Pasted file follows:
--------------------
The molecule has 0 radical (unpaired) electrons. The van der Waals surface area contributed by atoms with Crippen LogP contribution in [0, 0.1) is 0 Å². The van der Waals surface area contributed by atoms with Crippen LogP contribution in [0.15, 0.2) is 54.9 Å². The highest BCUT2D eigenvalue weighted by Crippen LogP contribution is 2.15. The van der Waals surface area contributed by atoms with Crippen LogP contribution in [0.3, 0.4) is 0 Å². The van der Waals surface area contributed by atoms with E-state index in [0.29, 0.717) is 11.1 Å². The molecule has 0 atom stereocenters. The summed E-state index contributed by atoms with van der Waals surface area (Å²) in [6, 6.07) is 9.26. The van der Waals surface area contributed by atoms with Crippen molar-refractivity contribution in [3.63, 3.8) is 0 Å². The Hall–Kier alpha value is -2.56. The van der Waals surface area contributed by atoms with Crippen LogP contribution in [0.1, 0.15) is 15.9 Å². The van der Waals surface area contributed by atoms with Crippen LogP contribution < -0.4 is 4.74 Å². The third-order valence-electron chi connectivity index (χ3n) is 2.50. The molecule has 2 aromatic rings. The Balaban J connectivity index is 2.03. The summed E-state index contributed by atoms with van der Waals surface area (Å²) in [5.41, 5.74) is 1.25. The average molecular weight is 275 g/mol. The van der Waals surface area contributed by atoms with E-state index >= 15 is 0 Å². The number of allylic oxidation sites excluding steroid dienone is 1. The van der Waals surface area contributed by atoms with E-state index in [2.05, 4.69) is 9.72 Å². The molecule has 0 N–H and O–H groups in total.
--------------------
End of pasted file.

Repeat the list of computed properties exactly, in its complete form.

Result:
The molecule has 0 radical (unpaired) electrons. The van der Waals surface area contributed by atoms with Crippen LogP contribution in [0, 0.1) is 0 Å². The van der Waals surface area contributed by atoms with Crippen LogP contribution in [0.15, 0.2) is 54.9 Å². The highest BCUT2D eigenvalue weighted by Crippen LogP contribution is 2.15. The van der Waals surface area contributed by atoms with Crippen LogP contribution in [0.3, 0.4) is 0 Å². The van der Waals surface area contributed by atoms with E-state index in [0.29, 0.717) is 11.1 Å². The molecule has 0 atom stereocenters. The summed E-state index contributed by atoms with van der Waals surface area (Å²) in [6, 6.07) is 9.26. The van der Waals surface area contributed by atoms with Crippen molar-refractivity contribution in [3.63, 3.8) is 0 Å². The Hall–Kier alpha value is -2.56. The van der Waals surface area contributed by atoms with Crippen LogP contribution in [0.1, 0.15) is 15.9 Å². The van der Waals surface area contributed by atoms with Crippen LogP contribution < -0.4 is 4.74 Å². The third-order valence-electron chi connectivity index (χ3n) is 2.50. The molecule has 2 aromatic rings. The Balaban J connectivity index is 2.03. The summed E-state index contributed by atoms with van der Waals surface area (Å²) in [5.41, 5.74) is 1.25. The average molecular weight is 275 g/mol. The van der Waals surface area contributed by atoms with E-state index >= 15 is 0 Å². The number of allylic oxidation sites excluding steroid dienone is 1. The van der Waals surface area contributed by atoms with E-state index in [2.05, 4.69) is 9.72 Å². The molecule has 0 N–H and O–H groups in total.